Blog: Learning Curve

Commitment: A Context and Practice

Commitment is a universal element in life. While just speaking the word commitment can elicit confusion and angst, there’s no question about its importance in our lives. Everything from monthly bills to education, marriage, work, and goals depends on some level of commitment.

The challenge becomes distinguishing, cultivating, and deepening commitment, especially in times of volatile change and uncertainty.

With this post, I will examine a fuller understanding of commitment: first, to offer different views of commitment, then to explore it as a context with fundamental conditions, and finally, to address some of the challenges in cultivating a life-giving commitment.

Different Views

The research on commitment includes at least three broader views: psychological, philosophical, and Buddhist.

Psychological View

John Meyer and Natalie Allen published a three-component model of commitment in Human Resource Management Review (1991). The model distinguishes commitment as a psychological perspective toward an organization, with three components that affect how employees feel about the organization:

— Affection for job (affective commitment). Here, you feel a strong emotional attachment to your organization and to the work that you do. You may identify with the organization’s goals and values and want to be there.

— Fear of loss (continuance commitment). This type of commitment is achieved through a cost-benefit analysis; you weigh the pros and cons of leaving your organization. You may feel the need to stay at your job because the loss you’d experience by leaving it would be greater than the benefit you might gain in a new role.

— Sense of obligation (normative commitment). Here, commitment feels like an obligation: you are duty-bound to your organization, even if you’re unhappy in your role. You feel that you should stay with your organization because it’s the right thing to do.

Each option in this model offers a normative view, depending on some evaluative and external assessment as good, or better. Even so, each case seems insufficient to generate a commitment from within yourself to bring to work.

Philosophical View

A philosophical inquiry questions the relationship between freedom and commitment. Business philosopher Peter Koestenbaum highlights the importance of this inquiry:

“One of the gravest problems in life is self-limitation: We create defense mechanisms to protect us from the anxiety that comes with freedom. We refuse to fulfill our potential. We live only marginally.”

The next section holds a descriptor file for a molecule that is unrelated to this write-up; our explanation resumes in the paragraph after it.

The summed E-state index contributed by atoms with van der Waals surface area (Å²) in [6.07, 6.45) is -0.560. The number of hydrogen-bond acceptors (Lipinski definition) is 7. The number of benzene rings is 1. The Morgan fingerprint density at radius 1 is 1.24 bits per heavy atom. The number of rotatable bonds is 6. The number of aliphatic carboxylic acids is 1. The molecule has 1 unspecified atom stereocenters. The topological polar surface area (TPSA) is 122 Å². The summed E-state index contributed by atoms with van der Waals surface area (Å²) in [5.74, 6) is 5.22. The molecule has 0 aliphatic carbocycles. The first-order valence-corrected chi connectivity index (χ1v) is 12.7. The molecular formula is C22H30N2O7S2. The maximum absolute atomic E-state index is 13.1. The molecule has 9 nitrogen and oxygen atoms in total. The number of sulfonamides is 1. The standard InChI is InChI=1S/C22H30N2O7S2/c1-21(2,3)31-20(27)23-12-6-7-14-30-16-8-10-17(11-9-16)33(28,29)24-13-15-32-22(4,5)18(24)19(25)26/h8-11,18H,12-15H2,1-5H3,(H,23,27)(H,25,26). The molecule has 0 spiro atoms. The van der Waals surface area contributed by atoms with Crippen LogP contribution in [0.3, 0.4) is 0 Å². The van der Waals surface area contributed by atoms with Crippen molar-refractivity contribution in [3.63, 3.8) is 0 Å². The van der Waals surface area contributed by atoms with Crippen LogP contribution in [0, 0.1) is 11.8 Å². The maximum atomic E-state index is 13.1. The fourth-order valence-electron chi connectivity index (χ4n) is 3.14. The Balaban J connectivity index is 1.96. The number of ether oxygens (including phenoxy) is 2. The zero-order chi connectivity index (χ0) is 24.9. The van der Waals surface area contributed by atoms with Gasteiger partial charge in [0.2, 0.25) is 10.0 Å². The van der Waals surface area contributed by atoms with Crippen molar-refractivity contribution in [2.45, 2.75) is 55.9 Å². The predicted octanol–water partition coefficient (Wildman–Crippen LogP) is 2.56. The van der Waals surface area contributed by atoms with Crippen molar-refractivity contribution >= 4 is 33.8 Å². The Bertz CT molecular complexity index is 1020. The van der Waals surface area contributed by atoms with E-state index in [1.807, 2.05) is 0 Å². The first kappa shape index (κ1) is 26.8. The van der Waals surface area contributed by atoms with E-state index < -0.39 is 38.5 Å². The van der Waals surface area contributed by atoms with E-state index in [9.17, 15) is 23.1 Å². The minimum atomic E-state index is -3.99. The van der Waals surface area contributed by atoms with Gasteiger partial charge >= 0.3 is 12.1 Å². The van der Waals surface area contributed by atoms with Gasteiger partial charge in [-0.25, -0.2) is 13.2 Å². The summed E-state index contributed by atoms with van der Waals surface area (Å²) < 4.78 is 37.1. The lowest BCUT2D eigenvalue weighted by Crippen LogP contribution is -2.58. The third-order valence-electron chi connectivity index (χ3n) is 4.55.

We become less because we are unwilling to commit to our fullest potential. In his classic, The Fifth Discipline, Peter Senge dissects different views of commitment that reveal who we are regarding our potential.

  • Compliant. Here, we conform to others’ expectations. The attitude is “we do this because it’s our job.” As long as we finish the task, we are satisfied, even though more opportunity exists. We see no incentive to go the extra mile, which often entails creating more work.

Signs of compliance:

        1. Objectives are only completed at minimum standards.

        2. Meetings are attended but with limited participation.

        3. Input is acknowledged but nothing happens.

  • Enrolled. Here, we express ourselves, aligned with an organization’s purpose and the “spirit” of a vision or future. We see value in our participation and recognize our valuable contributions based on our experience, insight, and intuition.

Signs of enrollment:

1. People approach you instead of you looking for them. They proactively sign up for positions or tasks, and ask: “How can I help?”

2. They actively contribute in meetings, ask questions, and interject opinions.

  • Committed. Here, we do whatever it takes, becoming willing to make personal trade-offs and taking responsibility for co-creating reality. We put ourselves on the line in order to reach key objectives and goals to bring about a vision or future.

Signs of commitment:

1. Show up to meetings and events fully and prepared to contribute or seek out contributions from others.

2. Challenging assumptions and opinions based on expertise and skill sets.

3. Willing to break the rules after they have been learned.

Buddhist View

When we venture East, deep commitment becomes akin to a vow or a willingness to surrender to something larger than yourself. Commitment emerges from a compelling future that binds and guides us:

  • It can ground us and provide a sense of purpose.
  • It can provide direction in life.
  • It can give us something to serve.
  • It can help us evolve emotionally and in wisdom.
  • It can provide a context for making decisions.
  • It can prevent us from acting on unhealthy impulses.
  • It can unify the mind.